This type of award enables research to proceed when botanical or mycological specimens are not available for study at Kew. Other types of research visits not directly involving collections are also eligible.
4. Travel to and presenting at conferences
The Trust provides assistance when departmental budgets are unable to cover the full costs. There should be a good case for Kew to be represented and that the person’s attendance would be valuable to the work of Kew. Funding is provided to enable a presentation (oral or poster) to be made at the Conference, and funds are not normally provided for attendance only. Applications for conference attendance are only accepted from individuals who are presenting. Group applications are no longer accepted.
5. Preserving and maintaining Wildflowers at Kew and Wakehurst
The Trust provides awards to preserve and maintain Wildflowers at Kew and Wakehurst. The Trust has made awards for mapping and collecting seed of rare native wildflowers and establishing beehives to support pollination. These awards are made possible through the Marjorie Hurley Fund.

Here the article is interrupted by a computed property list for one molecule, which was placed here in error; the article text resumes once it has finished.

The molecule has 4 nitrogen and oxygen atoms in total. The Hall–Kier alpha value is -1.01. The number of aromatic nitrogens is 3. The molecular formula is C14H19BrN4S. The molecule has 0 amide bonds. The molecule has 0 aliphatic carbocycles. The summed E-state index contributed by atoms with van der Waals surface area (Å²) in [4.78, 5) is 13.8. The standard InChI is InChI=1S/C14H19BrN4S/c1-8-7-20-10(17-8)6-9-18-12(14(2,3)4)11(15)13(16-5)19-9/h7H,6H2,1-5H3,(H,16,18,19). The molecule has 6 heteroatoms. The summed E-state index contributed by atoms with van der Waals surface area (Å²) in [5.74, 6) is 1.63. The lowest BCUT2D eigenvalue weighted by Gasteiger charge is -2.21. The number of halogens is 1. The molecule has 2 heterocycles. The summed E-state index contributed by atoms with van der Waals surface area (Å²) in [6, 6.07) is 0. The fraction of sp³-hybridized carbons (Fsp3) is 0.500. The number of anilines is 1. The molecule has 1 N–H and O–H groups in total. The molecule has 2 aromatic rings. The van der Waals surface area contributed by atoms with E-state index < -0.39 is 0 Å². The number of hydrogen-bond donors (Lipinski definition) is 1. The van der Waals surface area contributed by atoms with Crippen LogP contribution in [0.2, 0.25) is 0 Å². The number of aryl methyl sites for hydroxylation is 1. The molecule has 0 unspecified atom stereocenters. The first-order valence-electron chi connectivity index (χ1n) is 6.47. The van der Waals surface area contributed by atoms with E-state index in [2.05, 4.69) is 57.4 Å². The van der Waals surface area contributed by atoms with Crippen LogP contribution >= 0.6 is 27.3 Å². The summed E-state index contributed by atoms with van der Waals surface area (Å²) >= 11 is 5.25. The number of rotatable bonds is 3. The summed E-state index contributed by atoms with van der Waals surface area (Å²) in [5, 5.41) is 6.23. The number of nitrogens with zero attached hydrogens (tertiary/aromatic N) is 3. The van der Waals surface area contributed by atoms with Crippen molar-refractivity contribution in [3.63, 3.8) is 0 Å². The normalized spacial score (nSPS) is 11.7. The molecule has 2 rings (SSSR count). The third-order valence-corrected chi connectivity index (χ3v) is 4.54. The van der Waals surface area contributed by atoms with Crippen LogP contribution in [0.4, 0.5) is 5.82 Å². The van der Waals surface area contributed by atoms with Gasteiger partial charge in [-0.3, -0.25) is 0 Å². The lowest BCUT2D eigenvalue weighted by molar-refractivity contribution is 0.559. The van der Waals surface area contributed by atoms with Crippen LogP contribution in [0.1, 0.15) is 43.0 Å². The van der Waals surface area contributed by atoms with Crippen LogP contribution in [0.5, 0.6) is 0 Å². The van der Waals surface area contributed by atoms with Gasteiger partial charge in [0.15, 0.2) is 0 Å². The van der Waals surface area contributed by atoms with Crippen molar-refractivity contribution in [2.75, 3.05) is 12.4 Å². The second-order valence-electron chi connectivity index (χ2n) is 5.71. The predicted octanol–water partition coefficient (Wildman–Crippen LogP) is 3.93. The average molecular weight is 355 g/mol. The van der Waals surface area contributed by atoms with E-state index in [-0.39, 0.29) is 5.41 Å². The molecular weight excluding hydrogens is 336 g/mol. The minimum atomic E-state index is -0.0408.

The Trust's discretionary funds are relatively small and individual grant awards are fairly modest. Matched funding is encouraged. For more detail on recent awards see below for the summary of grants awarded.
Checklist for applicants
When reviewing applications the Trustees will assess against the following criteria:
a. The proposed activity should be described using clear and concise language throughout and include a summary of the proposal (maximum of 200 words). This summary should be clearly understandable to a non-specialist audience and, if awarded a grant, will be published on this website.
b. Proposed project outputs should be clearly explained e.g. publications planned, talks proposed, blogs or newsletter articles written.
a. This should provide full details of the purpose of the project/activity using clear and concise language throughout.
c. It should provide any technical detail needed to explain the proposal.
Impact and benefits
Does the application proposal demonstrate the impact and benefits of the proposal? The following list is not exhaustive but provides examples of the types of information required to demonstrate the impact and benefits of your project:
- Enhances our knowledge of plants and fungi
- Planned publications and dissemination of outcomes
- Has training outputs e.g. a training course or training for individuals (not core training that is required for Kew staff)